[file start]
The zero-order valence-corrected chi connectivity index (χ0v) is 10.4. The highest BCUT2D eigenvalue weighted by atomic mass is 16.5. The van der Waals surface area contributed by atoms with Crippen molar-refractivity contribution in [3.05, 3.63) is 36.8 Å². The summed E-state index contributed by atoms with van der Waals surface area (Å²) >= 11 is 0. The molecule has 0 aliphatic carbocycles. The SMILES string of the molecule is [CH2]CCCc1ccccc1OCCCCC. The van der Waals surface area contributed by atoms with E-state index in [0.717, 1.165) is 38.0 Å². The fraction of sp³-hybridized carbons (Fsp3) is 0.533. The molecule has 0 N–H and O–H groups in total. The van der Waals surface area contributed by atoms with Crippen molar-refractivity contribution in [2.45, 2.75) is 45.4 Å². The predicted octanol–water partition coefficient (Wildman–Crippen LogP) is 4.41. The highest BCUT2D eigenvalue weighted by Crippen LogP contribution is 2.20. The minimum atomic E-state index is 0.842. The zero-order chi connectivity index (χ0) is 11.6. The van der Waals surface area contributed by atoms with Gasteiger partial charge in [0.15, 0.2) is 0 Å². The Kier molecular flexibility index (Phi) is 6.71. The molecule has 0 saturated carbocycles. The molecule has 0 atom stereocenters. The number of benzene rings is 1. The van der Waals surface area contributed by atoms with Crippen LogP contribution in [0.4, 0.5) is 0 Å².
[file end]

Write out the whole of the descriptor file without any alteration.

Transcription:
The zero-order valence-corrected chi connectivity index (χ0v) is 10.4. The highest BCUT2D eigenvalue weighted by atomic mass is 16.5. The van der Waals surface area contributed by atoms with Crippen molar-refractivity contribution in [3.05, 3.63) is 36.8 Å². The summed E-state index contributed by atoms with van der Waals surface area (Å²) >= 11 is 0. The molecule has 0 aliphatic carbocycles. The SMILES string of the molecule is [CH2]CCCc1ccccc1OCCCCC. The van der Waals surface area contributed by atoms with E-state index in [0.717, 1.165) is 38.0 Å². The fraction of sp³-hybridized carbons (Fsp3) is 0.533. The molecule has 0 N–H and O–H groups in total. The van der Waals surface area contributed by atoms with Crippen molar-refractivity contribution in [2.45, 2.75) is 45.4 Å². The predicted octanol–water partition coefficient (Wildman–Crippen LogP) is 4.41. The highest BCUT2D eigenvalue weighted by Crippen LogP contribution is 2.20. The minimum atomic E-state index is 0.842. The zero-order chi connectivity index (χ0) is 11.6. The van der Waals surface area contributed by atoms with Gasteiger partial charge in [0.15, 0.2) is 0 Å². The Kier molecular flexibility index (Phi) is 6.71. The molecule has 0 saturated carbocycles. The molecule has 0 atom stereocenters. The number of benzene rings is 1. The van der Waals surface area contributed by atoms with Crippen LogP contribution in [0.4, 0.5) is 0 Å².